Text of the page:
16. Herrington had his teams incorporate plenty of primary colors into the wardrobe and production design. “It was a choice that I made in order to accentuate how larger than life all of this was. It’s a bit of a cartoon in a sense.”

17. They had to hire bodyguards to “keep the women away from his motorhome” as they would try to rip off his clothing.

18. Elliott initially declined the role of Wade as he felt it was too similar to the one he played in Mask (1985), but Herrington brought him in for a meeting to talk more about the character, and he changed his mind. “I can’t imagine this picture without Sam Elliott.”

19. They discovered during production that Kathleen Wilhoite, who plays a waitress named Carrie, could sing, so they decided to incorporate that into her character. It’s a nice touch, and he thinks it suggests that those around Dalton are blossoming along with the changes he brought to the bar.

20. Lynch was actually contracted with United Artists to do a Sam Kinison film, but the comedian was deemed too wild by the studio and his movie was canceled. That left her available for Road House.

21. Keith David plays the new bartender, Ernie, and his original introductory scene — he comes to the bar with his girlfriend, gets into a fight with some rednecks, and is helped by Dalton — was cut from the film as it was already running too long.

22. He says that Jimmy’s (Marshall Teague) hand motion at 1:21:06, basically palm up and fingers inviting someone to come closer, has been ripped off by numerous other movies since… including The Matrix (1999).

23. Swayze wanted to do the stunt where Dalton leaps and tackles Jimmy off the moving motorcycle, but they wouldn’t let him. We see him dive, but the cut to the bike is a stunt man. “He was angry.”

24. The big fight between the pair was shot over five nights. “These guys got really tired.” He suggests that it’s actually harder to hit and miss then it is to hit and make contact. Herrington had heard about a martial artist ripping out someone’s trachea during a fight, so he added it here.

25. Silver used to visit the set and suggest various one-liners, and that includes “the classic Joel Silver” line where Jimmy says “I used to fuck guys like you in prison.”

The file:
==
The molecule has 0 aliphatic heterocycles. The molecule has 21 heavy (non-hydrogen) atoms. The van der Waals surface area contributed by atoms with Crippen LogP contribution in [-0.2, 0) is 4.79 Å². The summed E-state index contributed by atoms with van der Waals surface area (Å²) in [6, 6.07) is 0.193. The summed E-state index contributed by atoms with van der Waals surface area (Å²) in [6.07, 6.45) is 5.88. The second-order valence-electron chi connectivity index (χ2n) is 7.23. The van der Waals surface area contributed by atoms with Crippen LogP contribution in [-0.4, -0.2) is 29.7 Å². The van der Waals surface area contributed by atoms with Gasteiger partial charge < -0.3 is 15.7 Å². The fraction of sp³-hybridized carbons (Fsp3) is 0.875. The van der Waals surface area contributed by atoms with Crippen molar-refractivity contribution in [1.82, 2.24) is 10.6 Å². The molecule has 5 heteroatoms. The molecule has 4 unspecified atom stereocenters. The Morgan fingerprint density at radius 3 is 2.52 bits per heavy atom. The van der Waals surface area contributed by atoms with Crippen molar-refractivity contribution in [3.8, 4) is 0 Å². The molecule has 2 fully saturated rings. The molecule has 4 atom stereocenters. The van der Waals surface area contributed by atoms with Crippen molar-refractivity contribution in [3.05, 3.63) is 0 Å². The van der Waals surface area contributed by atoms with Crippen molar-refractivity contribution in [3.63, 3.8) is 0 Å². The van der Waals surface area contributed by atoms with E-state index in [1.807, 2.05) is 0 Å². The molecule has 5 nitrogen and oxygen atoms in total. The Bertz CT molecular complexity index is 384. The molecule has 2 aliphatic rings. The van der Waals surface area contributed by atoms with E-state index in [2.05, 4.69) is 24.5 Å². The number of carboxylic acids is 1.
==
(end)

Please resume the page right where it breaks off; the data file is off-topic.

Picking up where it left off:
26. The close-up of the bloodied rose tattoo on Wade’s corpse is a reference to a scene that was trimmed that saw Wade talking about his one true love that he lost, a woman named Rose.

27. The big stunt with the Mercedes was supposed to see it land on its roof, but the stunt driver had it going so fast that it completed its barrel roll and landed back on its wheels. “It was very exciting.”

28. The shotgun-wielding thug moves through the house and discovers the other henchmen all knocked out/killed, but Herrington actually shot each of those scenes with Dalton doling out the pain. They were all trimmed to bring down the running time.

29. The only injury among the film’s numerous stunt personnel came with the guy flipping over the railing after Dalton throws the knife into his chest. The guy was supposed to flip and land on his back on the boxes just out of frame, but he flipped too far, landed on his feet, and broke his ankle.

Best in Context-Free Commentary

Road House is actually a modern western.”

“I have to say, this was a lot of fun to make.”

“This still cracks me up to this day.”

“Very important for actors to have chemistry if they’re gonna have a meaningful relationship on the screen.”

“We didn’t have to spray ’em down at all, that was real sweat.”

“Only a wrestler could hit the deck like that.”

“The explosions were always bigger than I thought they were gonna be.”

Final Thoughts

Road House is arguably the most popular of Herrington’s films, but I’d go to bat for the rest of his first four features which also includes Jack’s Back (1988), Gladiator (1992), and Striking Distance (1993). It remains a good time that hits all the expected beats but does it in sweaty style. Herrington leaves some minor gaps here and there on the track, but it’s still a good listen as he shares some entertaining thoughts on the film’s production. They really don’t make ’em like they used to anymore.

Read more Commentary Commentary from the archives.

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Rob Hunter has been writing for Film School Rejects since before you were born, which is weird seeing as he's so damn young. He's our Chief Film Critic and Associate Editor and lists 'Broadcast News' as his favorite film of all time. Feel free to say hi if you see him on Twitter @FakeRobHunter.